The highest temperature ever recorded in Sweden was 38 °C (100 °F) in Målilla in 1947, while the coldest temperature ever recorded was −52.6 °C (−62.7 °F) in Vuoggatjålme in 1966. Temperatures expected in Sweden are heavily influenced by the large Fennoscandian landmass, as well as continental Europe and western Russia, which allows hot or cool inland air to be easily transported to Sweden. That in turn renders most of Sweden's southern areas having warmer summers than almost everywhere in the nearby British Isles, even matching temperatures found along the continental Atlantic coast as far south as in northern Spain. In winter however the same high-pressure systems sometimes puts the entire country far below freezing temperatures. There is some maritime moderation from the Atlantic which renders the Swedish continental climate less severe than that of nearby Russia. Even though temperature patterns differ between north and south, the summer climate is surprisingly similar all through the entire country in spite of the large latitudal differences. This is due to the south being surrounded by a greater mass of water, with the wider Baltic Sea and the Atlantic air passing over lowland areas from the south-west.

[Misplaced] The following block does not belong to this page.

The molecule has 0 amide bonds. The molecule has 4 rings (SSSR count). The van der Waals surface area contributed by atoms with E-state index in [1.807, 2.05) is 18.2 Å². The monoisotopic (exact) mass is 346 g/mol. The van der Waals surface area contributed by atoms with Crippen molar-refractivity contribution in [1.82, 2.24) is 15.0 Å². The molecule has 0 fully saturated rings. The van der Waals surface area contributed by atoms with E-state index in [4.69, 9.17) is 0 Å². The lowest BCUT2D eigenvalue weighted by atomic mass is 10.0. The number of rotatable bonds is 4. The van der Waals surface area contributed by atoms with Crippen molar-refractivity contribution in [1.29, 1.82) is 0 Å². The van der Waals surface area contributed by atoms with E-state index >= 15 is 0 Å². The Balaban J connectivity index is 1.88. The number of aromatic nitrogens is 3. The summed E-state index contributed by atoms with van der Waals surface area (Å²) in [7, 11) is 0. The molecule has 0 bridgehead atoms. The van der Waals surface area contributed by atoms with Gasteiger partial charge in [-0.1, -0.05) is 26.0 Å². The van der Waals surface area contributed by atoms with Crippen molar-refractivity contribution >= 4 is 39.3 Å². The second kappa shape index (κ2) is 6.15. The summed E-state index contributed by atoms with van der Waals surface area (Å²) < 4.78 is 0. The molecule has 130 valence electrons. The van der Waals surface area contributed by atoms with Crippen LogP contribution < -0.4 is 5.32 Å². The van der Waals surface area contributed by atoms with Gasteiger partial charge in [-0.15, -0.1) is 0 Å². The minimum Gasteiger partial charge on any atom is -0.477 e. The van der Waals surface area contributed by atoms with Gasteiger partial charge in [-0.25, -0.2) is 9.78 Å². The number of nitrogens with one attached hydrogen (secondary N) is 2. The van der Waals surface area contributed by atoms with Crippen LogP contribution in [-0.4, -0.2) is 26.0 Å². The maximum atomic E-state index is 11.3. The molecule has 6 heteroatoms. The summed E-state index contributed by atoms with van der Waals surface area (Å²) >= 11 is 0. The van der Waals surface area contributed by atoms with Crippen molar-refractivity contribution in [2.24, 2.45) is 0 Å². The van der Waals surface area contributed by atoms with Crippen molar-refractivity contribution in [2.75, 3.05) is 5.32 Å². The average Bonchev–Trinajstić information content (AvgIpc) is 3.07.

Apart from the ice-free Atlantic bringing marine air into Sweden tempering winters, the mildness is further explained by prevailing low-pressure systems postponing winter, with the long nights often staying above freezing in the south of the country due to the abundant cloud cover. By the time winter finally breaks through, daylight hours rise quickly, ensuring that daytime temperatures soar quickly in spring. With the greater number of clear nights, frosts remain commonplace quite far south as late as April. The cold winters occur when low-pressure systems are weaker. An example is that the coldest ever month (January 1987) in Stockholm was also the sunniest January month on record.